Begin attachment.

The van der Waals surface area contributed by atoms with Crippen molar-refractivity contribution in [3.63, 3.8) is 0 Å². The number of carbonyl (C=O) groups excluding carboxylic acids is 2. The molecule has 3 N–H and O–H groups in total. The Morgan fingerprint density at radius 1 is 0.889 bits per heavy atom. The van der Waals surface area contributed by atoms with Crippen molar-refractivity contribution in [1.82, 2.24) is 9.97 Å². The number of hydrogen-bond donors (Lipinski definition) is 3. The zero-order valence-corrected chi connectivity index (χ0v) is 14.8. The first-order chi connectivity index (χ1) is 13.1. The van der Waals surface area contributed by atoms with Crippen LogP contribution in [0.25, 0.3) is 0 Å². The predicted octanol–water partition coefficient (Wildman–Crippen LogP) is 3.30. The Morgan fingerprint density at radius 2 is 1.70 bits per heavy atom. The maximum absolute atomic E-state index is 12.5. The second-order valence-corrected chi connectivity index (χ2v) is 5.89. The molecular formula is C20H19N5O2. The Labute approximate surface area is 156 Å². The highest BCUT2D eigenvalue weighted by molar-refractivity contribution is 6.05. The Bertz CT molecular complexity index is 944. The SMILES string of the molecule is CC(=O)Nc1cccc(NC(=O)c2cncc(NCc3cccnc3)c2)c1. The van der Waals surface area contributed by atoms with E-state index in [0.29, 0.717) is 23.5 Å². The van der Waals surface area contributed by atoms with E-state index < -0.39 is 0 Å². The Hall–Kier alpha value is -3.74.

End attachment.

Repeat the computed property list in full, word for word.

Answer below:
The van der Waals surface area contributed by atoms with Crippen molar-refractivity contribution in [3.63, 3.8) is 0 Å². The number of carbonyl (C=O) groups excluding carboxylic acids is 2. The molecule has 3 N–H and O–H groups in total. The Morgan fingerprint density at radius 1 is 0.889 bits per heavy atom. The van der Waals surface area contributed by atoms with Crippen molar-refractivity contribution in [1.82, 2.24) is 9.97 Å². The number of hydrogen-bond donors (Lipinski definition) is 3. The zero-order valence-corrected chi connectivity index (χ0v) is 14.8. The first-order chi connectivity index (χ1) is 13.1. The van der Waals surface area contributed by atoms with Crippen LogP contribution in [0.25, 0.3) is 0 Å². The predicted octanol–water partition coefficient (Wildman–Crippen LogP) is 3.30. The Morgan fingerprint density at radius 2 is 1.70 bits per heavy atom. The maximum absolute atomic E-state index is 12.5. The second-order valence-corrected chi connectivity index (χ2v) is 5.89. The molecular formula is C20H19N5O2. The Labute approximate surface area is 156 Å². The highest BCUT2D eigenvalue weighted by molar-refractivity contribution is 6.05. The Bertz CT molecular complexity index is 944. The SMILES string of the molecule is CC(=O)Nc1cccc(NC(=O)c2cncc(NCc3cccnc3)c2)c1. The van der Waals surface area contributed by atoms with E-state index in [0.29, 0.717) is 23.5 Å². The van der Waals surface area contributed by atoms with E-state index < -0.39 is 0 Å². The Hall–Kier alpha value is -3.74.